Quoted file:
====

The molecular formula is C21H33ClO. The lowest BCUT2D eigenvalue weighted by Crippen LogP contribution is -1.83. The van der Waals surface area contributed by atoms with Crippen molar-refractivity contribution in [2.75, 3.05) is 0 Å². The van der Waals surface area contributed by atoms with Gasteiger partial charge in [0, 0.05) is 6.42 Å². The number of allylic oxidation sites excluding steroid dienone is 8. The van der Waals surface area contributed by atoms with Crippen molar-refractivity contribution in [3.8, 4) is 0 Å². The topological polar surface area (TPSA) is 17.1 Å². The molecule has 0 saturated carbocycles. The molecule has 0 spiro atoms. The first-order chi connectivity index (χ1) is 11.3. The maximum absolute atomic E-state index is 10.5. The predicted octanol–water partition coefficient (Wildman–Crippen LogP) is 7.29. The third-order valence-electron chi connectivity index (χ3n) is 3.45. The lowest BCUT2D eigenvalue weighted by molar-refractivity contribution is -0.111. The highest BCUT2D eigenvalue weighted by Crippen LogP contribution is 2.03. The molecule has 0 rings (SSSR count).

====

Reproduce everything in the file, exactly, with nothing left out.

The molecular formula is C21H33ClO. The lowest BCUT2D eigenvalue weighted by Crippen LogP contribution is -1.83. The van der Waals surface area contributed by atoms with Crippen molar-refractivity contribution in [2.75, 3.05) is 0 Å². The van der Waals surface area contributed by atoms with Gasteiger partial charge in [0, 0.05) is 6.42 Å². The number of allylic oxidation sites excluding steroid dienone is 8. The van der Waals surface area contributed by atoms with Crippen molar-refractivity contribution in [3.8, 4) is 0 Å². The topological polar surface area (TPSA) is 17.1 Å². The molecule has 0 saturated carbocycles. The molecule has 0 spiro atoms. The first-order chi connectivity index (χ1) is 11.3. The maximum absolute atomic E-state index is 10.5. The predicted octanol–water partition coefficient (Wildman–Crippen LogP) is 7.29. The third-order valence-electron chi connectivity index (χ3n) is 3.45. The lowest BCUT2D eigenvalue weighted by molar-refractivity contribution is -0.111. The highest BCUT2D eigenvalue weighted by Crippen LogP contribution is 2.03. The molecule has 0 rings (SSSR count).